Until 2003, there did not exist any national protocols in Mexico to determine the quality of ocean water used for recreation. In 2003, the Mexican secretariats of the Navy, Environment, Tourism and Health established a “Clean Beaches Program,” to evaluate water quality and establish a means to achieve a better environmental quality for Mexican beaches.

With the Clean Beaches Program, the government of Mexico began monitoring the water quality at various tourist beaches throughout the country, and issues reports on the findings. In Baja California, 21 beaches are monitored in the cities of Tijuana, Playas de Rosarito, Ensenada and San Felipe.

Recreating in waters with increased bacteria concentrations has been associated with increased risks to human health, such as stomach flu, nausea, skin rashes, eye infections and respiratory illness. However, to determine which beaches are fit, Mexico did not set the bar very high. Mexico’s federal environmental protection agency, Secretaría de Medio Ambiente y Recursos Naturales (SEMARNAT), considers a beach polluted if tests show the water exceeds 500 enterococcus fecal bacteria per 100 milliliters. Mexico’s federal health agency, Comisión Federal para la Protección Contra Riesgos Sanitarios (COFEPRIS), considers a beach polluted if tests show the water exceeds 200. The World Health Organization (WHO) considers a beach polluted if it exceeds 137 enterococcus per 100 milliliters.

Calfornia’s standards, which were established by AB411, classify a beach as polluted if the average count exceeds 35 enterococcus per 100 milliliters over a 30-day test period!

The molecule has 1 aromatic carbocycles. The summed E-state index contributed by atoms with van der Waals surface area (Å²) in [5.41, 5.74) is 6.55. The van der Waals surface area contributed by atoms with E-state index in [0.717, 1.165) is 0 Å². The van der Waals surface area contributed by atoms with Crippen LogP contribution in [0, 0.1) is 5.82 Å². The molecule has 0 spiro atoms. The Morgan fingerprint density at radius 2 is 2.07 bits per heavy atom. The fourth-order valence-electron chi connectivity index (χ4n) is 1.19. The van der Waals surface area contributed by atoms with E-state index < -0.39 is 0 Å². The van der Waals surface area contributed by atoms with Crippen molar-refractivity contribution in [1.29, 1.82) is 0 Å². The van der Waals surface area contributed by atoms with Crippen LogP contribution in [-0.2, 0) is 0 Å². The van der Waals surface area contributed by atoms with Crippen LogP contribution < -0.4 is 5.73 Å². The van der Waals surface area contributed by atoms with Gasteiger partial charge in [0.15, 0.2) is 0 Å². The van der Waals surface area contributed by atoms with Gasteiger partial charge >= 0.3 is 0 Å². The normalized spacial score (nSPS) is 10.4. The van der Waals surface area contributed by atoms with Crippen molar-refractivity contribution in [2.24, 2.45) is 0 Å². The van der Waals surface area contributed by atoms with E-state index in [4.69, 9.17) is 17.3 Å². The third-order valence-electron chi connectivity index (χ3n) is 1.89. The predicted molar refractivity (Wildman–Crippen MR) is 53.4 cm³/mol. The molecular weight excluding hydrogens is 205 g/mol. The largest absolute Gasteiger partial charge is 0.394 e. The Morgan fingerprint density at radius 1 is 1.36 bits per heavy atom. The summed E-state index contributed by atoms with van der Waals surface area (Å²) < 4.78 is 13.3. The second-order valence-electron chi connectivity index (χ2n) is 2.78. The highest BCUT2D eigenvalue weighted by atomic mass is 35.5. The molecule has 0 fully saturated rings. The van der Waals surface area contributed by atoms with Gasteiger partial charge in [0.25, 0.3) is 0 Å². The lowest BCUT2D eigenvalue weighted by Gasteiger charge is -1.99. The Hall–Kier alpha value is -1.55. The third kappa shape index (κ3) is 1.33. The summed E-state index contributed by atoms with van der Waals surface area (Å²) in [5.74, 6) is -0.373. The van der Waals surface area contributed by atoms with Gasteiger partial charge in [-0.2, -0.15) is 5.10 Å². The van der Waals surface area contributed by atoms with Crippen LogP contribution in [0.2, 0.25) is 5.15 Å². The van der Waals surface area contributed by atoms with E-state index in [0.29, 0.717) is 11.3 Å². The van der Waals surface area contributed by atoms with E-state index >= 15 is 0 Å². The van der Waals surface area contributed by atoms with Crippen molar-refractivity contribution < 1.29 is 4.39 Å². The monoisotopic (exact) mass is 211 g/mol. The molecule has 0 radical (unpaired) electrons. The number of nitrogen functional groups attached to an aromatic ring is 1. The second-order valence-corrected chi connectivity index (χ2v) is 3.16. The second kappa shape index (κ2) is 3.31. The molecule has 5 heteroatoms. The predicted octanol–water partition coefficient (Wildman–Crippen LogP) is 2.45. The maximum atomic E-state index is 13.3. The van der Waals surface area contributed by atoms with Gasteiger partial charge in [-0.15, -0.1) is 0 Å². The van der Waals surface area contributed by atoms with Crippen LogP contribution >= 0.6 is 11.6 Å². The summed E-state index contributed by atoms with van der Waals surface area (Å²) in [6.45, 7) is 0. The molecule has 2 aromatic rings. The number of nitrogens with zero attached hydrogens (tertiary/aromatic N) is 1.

Greenpeace reports that the main reason for the unhealthy beaches of Mexico is that Mexico discharges 33,000 gallons of untreated sewage into the ocean each second. Only 40.2% of Mexico’s wastewater is treated before being dumped.

A COFEPRIS report on Mexican beaches for 2010 shows that of the 21 Baja California beaches tested, 17 exceeded the US standard during at least one test in 2010. All of the beaches tested in Tijuana, Rosarito and San Felipe failed at least once during 2010. One beach in San Felipe, showed a whopping 631 enterococcus per 100 milliliters, 18 times US federal clean water standards.

There is a continuing problem with raw sewage water flowing into the ocean in San Felipe. Authorities suspect that septic cleaning services which pump out septic tanks are clandestinely dumping the wastewater into the arroyos, which flow into the ocean. The Comisión Estatal de Servicios Públicos de Mexicali (CESPM), which operates San Felipe's sewage treatment plant, reports they only receive 30 tanker truck loads of effluent per day, which is far less than the amount of sewage generated in San Felipe.

California’s Heal the Bay, a non-profit environmental organization, monitors the health of 483 beaches in California, 77 of which are in San Diego County. 95% of San Diego beaches receive a grade of A or B from Heal the Bay. In fact, only one beach exposed to the Pacific Ocean received a failing grade. That was the beach at the outflow of the Tijuana River which carries runoff from Mexico.

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